Is there anyone more passionate about jazz in Cape May than Michael Kline? His passion affected everyone who visited here this past weekend. Walk-in guests who had no idea the festival was happening, jumped at the opportunity to grab Pat Metheny tickets.
“We will see you in November,” said Mr. Amin from Staten Island as he checked out of the Victorian Motel on Sunday morning after the Exit Zero Jazz Festival. “Man, we heard some great jazz,” he went on to say.
Michael Kline confided in me that he was nervous introducing the first act on Saturday night. Looking to his left he whispered to himself, “Whoa! That’s Ron Carter waiting to come on stage.” Poise and professionalism took over and Michael introduced Pat Metheny and Ron Carter on Saturday evening at the Schmidtchen Theater, sponsored by the Whales Tale.
It was my first time seeing the pair on stage. Walking around town earlier in the day, it was evident that Pat Metheny followers were loyal and long-time devotees. You could sense the audience’s exuberance from the first chord Mr. Metheny played. The rare duo performance, showed the mutual admiration the two had for each other. The dexterity that Ron Carter displayed on the Bass was incredible.
Friday night’s opening act at the high school was Lisa Fisher and Grand Baton. Jay Lustig of the New Jersey Arts reviewed her stellar performance. “You can take the singer out of the Rolling Stones, but you can’t take the Rolling Stones out of the singer.”
Earlier Friday evening Pedrito Martinez performed an explosive set of Cuban influenced percussion and vocals. This might have been the first time a performer had a Cape May audience singing back in Spanish. Social media posts had people asking me where else the Latin ensemble would perform over the weekend.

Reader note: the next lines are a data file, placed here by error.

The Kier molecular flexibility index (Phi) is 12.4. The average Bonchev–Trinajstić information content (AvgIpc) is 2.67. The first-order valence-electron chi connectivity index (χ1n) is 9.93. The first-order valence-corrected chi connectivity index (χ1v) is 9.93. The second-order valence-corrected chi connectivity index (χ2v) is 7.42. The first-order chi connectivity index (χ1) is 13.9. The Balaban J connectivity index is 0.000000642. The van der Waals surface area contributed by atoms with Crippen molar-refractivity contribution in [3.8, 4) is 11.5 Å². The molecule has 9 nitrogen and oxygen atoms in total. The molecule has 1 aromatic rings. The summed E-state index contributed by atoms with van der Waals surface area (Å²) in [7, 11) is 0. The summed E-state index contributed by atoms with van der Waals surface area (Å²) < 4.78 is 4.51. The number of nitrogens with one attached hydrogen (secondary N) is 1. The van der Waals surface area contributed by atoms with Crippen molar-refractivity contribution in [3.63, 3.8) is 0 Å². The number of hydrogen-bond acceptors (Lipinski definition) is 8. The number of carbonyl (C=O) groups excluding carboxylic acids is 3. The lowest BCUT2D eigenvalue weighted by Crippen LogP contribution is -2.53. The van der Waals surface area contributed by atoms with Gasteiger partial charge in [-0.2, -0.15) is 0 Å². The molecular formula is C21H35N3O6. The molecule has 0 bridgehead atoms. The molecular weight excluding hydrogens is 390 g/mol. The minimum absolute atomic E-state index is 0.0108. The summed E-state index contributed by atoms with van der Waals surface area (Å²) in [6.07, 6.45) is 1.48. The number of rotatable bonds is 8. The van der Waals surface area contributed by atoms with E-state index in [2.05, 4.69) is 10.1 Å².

The band features a Venezuelan bassist with a ferocious groove (Alvaro Benavides) and a great percussion section featuring Jhair Sala and Edgar Pantoja-Aleman on Piano.
Following Pedrito, the Bali born Joey Alexander performed a world class set of classic Jazz pieces in his authoritative technique. I met up with Joey, the 12 year old phenom, on his way into sound check. It’s a tough choice to describe him as humble or bashful, or a little of both.
The authentic performance by the young pianist left most listeners stunned and delighted at the same time. Joey’s virtuosity is that of a performer multiple times his age.
Through-out the weekend the other stage venues in town were packed with avid jazz aficionados. Carney’s and Cabanas both had unprecedented shoulder season crowds. A testament to the festival decision to move up a few weeks from May to build the off-season in Cape May. The festival fulfilled it’s mission of bringing Bourbon Street to Cape May.
As Mr. Amin said checking out of our motel, “Cant wait for November, when Wynton Marsalis returns to Cape May–Cape May is passionate about Jazz.